By Chris Ciaccia
Published September 03, 2019
Talk about the find of a lifetime.
A vase that was purchased for 1 British pound ($1.21) could be worth nearly $100,000 (80,000 British pounds) after it was revealed that the vase was made for the 18th-century Qianlong Emperor.
The vase was purchased by an unnamed buyer at a store in Hertfordshire, England, who then unassumingly listed the vase on eBay, the Daily Mail reported. After getting a slew of inquiries about it, the buyer realized the small yellow vase could be very valuable and took it to Sworders Fine Art Auctioneers, who told the buyer it was in fact made for the emperor.
The family rose is seen on the vase, which indicates it was not to be exported, but rather placed inside one of the emperor's palaces.
The catalog description of the vase notes that it is pear-shaped and is flanked by a pair of ruyi handles to the waisted neck. The 8-inch-high vase also has an inscription that reads "Weijing weiyi," which means to "be precise, be undivided."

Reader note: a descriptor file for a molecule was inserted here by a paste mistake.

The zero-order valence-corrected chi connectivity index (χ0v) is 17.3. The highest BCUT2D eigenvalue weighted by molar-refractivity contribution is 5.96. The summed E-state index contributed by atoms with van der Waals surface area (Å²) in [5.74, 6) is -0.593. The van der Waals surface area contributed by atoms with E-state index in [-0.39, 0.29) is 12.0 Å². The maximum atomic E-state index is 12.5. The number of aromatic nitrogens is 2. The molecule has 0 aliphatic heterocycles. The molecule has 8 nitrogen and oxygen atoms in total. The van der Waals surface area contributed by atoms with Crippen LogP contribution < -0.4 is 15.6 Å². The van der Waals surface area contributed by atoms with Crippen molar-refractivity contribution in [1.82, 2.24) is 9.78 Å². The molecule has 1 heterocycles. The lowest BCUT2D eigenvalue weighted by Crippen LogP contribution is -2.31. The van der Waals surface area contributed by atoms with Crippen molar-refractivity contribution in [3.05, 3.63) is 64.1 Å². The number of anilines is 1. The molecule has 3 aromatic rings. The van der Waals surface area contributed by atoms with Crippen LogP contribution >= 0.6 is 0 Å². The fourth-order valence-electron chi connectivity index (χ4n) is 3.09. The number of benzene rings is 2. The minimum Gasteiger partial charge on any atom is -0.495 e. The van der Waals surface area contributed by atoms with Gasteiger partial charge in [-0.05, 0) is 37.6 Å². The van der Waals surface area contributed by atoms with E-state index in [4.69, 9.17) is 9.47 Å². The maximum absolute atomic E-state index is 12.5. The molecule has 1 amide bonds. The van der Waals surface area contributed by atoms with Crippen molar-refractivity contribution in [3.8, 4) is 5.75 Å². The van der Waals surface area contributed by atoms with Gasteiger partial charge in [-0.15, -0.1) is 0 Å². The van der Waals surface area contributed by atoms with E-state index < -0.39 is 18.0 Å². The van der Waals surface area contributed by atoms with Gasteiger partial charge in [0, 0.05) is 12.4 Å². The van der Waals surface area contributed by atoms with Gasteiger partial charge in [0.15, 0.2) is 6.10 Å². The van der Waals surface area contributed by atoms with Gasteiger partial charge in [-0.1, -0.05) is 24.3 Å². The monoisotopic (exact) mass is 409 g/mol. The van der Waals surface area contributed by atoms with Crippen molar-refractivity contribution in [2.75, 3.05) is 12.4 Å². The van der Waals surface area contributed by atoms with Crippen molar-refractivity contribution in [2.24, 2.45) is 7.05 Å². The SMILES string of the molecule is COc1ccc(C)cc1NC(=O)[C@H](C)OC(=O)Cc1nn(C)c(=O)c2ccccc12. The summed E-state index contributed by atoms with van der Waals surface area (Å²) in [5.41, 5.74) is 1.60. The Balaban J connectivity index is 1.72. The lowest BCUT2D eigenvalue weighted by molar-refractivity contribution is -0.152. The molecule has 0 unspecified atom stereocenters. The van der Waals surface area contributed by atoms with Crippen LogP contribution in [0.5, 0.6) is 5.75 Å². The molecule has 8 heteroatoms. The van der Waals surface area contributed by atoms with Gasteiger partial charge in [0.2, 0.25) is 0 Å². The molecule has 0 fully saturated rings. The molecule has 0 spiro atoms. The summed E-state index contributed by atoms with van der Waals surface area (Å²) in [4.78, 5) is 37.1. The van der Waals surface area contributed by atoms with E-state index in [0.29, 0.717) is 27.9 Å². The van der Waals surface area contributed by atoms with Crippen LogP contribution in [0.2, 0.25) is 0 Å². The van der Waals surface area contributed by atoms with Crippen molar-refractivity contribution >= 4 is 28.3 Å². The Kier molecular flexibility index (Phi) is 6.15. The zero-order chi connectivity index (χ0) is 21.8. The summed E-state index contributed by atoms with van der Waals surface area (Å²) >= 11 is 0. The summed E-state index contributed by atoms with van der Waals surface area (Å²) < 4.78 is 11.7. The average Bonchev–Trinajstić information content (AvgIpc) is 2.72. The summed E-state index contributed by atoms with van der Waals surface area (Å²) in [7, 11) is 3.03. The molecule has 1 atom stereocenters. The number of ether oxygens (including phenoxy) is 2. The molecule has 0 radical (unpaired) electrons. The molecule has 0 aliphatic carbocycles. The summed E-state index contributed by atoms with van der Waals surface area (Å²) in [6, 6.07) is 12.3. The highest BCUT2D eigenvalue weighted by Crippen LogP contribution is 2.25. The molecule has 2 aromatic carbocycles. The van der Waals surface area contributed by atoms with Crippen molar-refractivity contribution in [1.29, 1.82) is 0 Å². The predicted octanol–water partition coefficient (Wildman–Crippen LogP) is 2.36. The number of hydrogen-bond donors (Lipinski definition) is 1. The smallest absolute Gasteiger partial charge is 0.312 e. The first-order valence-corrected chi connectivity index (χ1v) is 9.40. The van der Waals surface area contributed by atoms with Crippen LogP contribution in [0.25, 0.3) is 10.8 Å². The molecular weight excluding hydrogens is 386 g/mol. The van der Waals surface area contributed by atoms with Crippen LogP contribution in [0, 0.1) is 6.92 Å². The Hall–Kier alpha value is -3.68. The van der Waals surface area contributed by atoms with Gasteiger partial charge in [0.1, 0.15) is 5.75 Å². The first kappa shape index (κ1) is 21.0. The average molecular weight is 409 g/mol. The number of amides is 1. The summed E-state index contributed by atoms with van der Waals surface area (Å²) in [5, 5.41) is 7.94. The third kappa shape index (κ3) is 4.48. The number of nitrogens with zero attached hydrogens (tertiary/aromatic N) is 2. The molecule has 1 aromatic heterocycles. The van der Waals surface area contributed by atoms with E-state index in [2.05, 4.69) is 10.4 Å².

There is also an inscription on it, with an imperial poem and two iron-red seal marks that say "Qianlong chen han" or "the Qianlong Emperor's own mark," the Mail added.
Yexue Li, head of the Asian art department at Sworders, told Fox News that the inscription makes the vase "special."
"The enamel on the vase is special because it uses yangcai (foreign) enamels on a yellow ground — a special color traditionally reserved for the emperor," Li said. "It's a high-quality vase because it was court commissioned, so it would have been of a high value when it was made. It is very exciting, and we've had a lot of interest already."
A Sworders spokesperson added that the 300-year-old vase has been valued at £50,000 to £80,000 ($60,000-$97,000). The auction is set to take place on Nov. 8.
The Qianlong Emperor was the sixth emperor of the Qing dynasty, having reigned from 1736-1796, according to the auction house. He eventually left the throne, abdicating it to his son, the Jiaqing Emperor. He died at the age of 87 in 1799.